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FAS Public Interest Report
The Journal of the Federation of American Scientists
May-August 2001
Volume 54, Number 3-4
FAS Home | Download PDF | PIR Archive
Front Page
The Central Deception of National Missile Defense
If Not NMD, Then What?
Sharing Missile Defense
US Government Fails to Lead on Small Arms
US Policy and the BWC Protocol
Intelligence Oversight Faces New Obstacles
Controversy over Wen Ho Lee Persists
FAS Status Report

Controversy over Wen Ho Lee Persists

By Steven Aftergood

It has been nearly a year since former Los Alamos scientist Wen Ho Lee, once suspected of espionage, was freed from jail with an apology from the judge after he pled guilty to illegally downloading classified information. But the handling of his case continues to be a source of controversy and confusion.

Most recently, the GAO reported that testimony presented to Congress by FBI Assistant Director Neil Gallagher about the Lee case was "inaccurate and misleading."

Mr. Gallagher assured Congress in 1999 that the FBI had full confidence in the initial Inquiry which asserted that design secrets of the W-88 nuclear warhead had been compromised at Los Alamos and which identified Wen Ho Lee as an espionage suspect.

But such confidence was unwarranted. The GAO found that Mr. Gallagher "should have known that the FBI's Albuquerque Field Office had concerns about the ... Inquiry."

Specifically, a January 1999 communication from the FBI Albuquerque Field Office spelled out the defects in the Inquiry that launched the Lee prosecution and was provided to Mr. Gallagher. That document remains classified.

The text of the new GAO review may be found at

In response to the assessment, Mr. Gallagher lashed out at the GAO for suggesting that he may have "intentionally" misled Congress, writing "At no time during my 28-year career in the FBI have I ever misled or intentionally misinformed a member of Congress."

In a June 27 letter released by the FBI, Mr. Gallagher acknowledged that when he testified before Congress in June 1999 he was not aware of the defects in the Administrative Inquiry that initially named Lee as a possible espionage suspect. But in his defense, he notes that he wrote to Congress in November 1999 to correct the record after he learned that the basis for the Lee investigation was disputed. See Mr. Gallegher's rebuttal to the GAO review at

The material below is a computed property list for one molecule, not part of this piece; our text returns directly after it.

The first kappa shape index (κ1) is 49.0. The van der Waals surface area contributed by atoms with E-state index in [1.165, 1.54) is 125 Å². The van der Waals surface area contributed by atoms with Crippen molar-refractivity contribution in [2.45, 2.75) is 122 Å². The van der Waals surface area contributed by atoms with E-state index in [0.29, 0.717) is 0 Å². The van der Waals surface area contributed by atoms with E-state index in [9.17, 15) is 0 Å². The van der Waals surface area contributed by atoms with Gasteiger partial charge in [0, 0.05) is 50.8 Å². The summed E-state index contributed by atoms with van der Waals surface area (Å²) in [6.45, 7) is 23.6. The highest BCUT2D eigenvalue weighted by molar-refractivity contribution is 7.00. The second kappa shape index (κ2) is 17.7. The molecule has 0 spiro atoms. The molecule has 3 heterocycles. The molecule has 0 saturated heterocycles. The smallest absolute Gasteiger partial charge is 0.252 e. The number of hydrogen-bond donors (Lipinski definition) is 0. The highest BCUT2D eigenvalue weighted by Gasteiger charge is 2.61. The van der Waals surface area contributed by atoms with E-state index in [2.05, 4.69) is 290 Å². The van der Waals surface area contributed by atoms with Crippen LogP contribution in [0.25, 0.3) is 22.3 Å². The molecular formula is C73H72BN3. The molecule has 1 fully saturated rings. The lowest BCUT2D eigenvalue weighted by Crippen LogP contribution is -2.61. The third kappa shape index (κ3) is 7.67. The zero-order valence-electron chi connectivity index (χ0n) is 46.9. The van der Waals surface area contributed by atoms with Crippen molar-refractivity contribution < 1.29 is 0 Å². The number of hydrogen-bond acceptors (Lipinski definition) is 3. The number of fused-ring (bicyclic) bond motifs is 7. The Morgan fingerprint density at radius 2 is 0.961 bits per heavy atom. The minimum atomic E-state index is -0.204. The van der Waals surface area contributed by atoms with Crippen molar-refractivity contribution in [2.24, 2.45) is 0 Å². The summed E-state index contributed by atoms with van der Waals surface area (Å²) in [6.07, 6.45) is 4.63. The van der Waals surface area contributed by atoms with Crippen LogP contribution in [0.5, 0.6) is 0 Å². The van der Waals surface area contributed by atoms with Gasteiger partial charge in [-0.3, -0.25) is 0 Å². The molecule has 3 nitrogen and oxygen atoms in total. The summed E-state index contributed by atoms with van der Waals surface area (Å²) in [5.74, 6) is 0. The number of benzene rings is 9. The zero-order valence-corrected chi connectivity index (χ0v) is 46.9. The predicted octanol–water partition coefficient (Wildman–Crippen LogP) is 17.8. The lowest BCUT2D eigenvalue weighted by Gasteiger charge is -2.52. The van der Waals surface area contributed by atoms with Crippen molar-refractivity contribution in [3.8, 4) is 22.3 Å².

But that's not the end of it. Former DOE counterintelligence official Notra Trulock, who played a key role in shaping congressional and media perceptions of the case, criticized Mr. Gallagher's letter. He spoke of a "web of deceit the FBI has spun to cover up its own mistakes and blunders in the Wen Ho Lee debacle.... Gallagher is distorting the record and attempting to mislead both the GAO and the Congress. " See Mr. Trulock's letter to the GAO at

Several other official assessments of the Wen Ho Lee case remain outstanding. The massive Justice Department report conducted by federal prosecutor Randy Bellows on the investigation up through March 1999 has been declassified and is awaiting final processing for public release. It is said to provide a withering account of the FBI's conduct of the case.

An FBI Office of Professional Responsibility report is being withheld in its entirety as "law enforcement information," even though it was initiated, in part, to respond to public concerns about the conduct of the case.

A separate Justice Department's Office of Professional Responsibility review, which commenced nearly a year ago, is still "in its preliminary stages," and "it would be premature to estimate when it will be completed," according to Justice official Robert B. Lyon, Jr.

And not least, Wen Ho Lee himself has completed a memoir of his experience.

His 256 page manuscript, entitled "My Country Versus Me," is to be published by Hyperion Books later this year. It is now under review by Department of Energy officials to ensure that it contains no classified information.

In a recent floor statement, Senator Arlen Specter criticized the executive branch for failing to cooperate with congressional oversight of the Lee case. He said that the treatment of Dr. Lee as "public enemy No. 1, when he was put in manacles and solitary confinement...had all the earmarks of an effort at the top of the Justice Department and FBI to coerce a guilty plea."